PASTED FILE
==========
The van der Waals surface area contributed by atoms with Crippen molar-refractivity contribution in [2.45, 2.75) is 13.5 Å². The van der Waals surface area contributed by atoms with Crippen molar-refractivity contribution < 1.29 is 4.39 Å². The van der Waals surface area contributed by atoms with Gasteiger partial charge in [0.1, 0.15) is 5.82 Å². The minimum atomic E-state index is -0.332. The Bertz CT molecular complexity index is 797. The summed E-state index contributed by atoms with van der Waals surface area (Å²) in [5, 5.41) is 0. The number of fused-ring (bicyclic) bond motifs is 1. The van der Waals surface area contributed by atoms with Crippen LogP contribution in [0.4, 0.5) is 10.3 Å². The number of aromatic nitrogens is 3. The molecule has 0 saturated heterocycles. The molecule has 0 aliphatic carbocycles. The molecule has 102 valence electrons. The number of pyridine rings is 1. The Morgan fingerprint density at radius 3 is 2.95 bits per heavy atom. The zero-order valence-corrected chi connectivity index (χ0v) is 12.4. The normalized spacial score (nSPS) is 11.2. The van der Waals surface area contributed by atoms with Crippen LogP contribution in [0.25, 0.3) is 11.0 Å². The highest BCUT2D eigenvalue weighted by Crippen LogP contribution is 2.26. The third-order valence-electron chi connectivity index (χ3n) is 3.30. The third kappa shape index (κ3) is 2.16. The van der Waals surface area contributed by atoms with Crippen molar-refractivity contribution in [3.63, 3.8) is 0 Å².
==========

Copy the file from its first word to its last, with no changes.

The van der Waals surface area contributed by atoms with Crippen molar-refractivity contribution in [2.45, 2.75) is 13.5 Å². The van der Waals surface area contributed by atoms with Crippen molar-refractivity contribution < 1.29 is 4.39 Å². The van der Waals surface area contributed by atoms with Gasteiger partial charge in [0.1, 0.15) is 5.82 Å². The minimum atomic E-state index is -0.332. The Bertz CT molecular complexity index is 797. The summed E-state index contributed by atoms with van der Waals surface area (Å²) in [5, 5.41) is 0. The number of fused-ring (bicyclic) bond motifs is 1. The van der Waals surface area contributed by atoms with Crippen LogP contribution in [0.4, 0.5) is 10.3 Å². The number of aromatic nitrogens is 3. The molecule has 0 saturated heterocycles. The molecule has 0 aliphatic carbocycles. The molecule has 102 valence electrons. The number of pyridine rings is 1. The Morgan fingerprint density at radius 3 is 2.95 bits per heavy atom. The zero-order valence-corrected chi connectivity index (χ0v) is 12.4. The normalized spacial score (nSPS) is 11.2. The van der Waals surface area contributed by atoms with Crippen LogP contribution in [0.25, 0.3) is 11.0 Å². The highest BCUT2D eigenvalue weighted by Crippen LogP contribution is 2.26. The third-order valence-electron chi connectivity index (χ3n) is 3.30. The third kappa shape index (κ3) is 2.16. The van der Waals surface area contributed by atoms with Crippen molar-refractivity contribution in [3.63, 3.8) is 0 Å².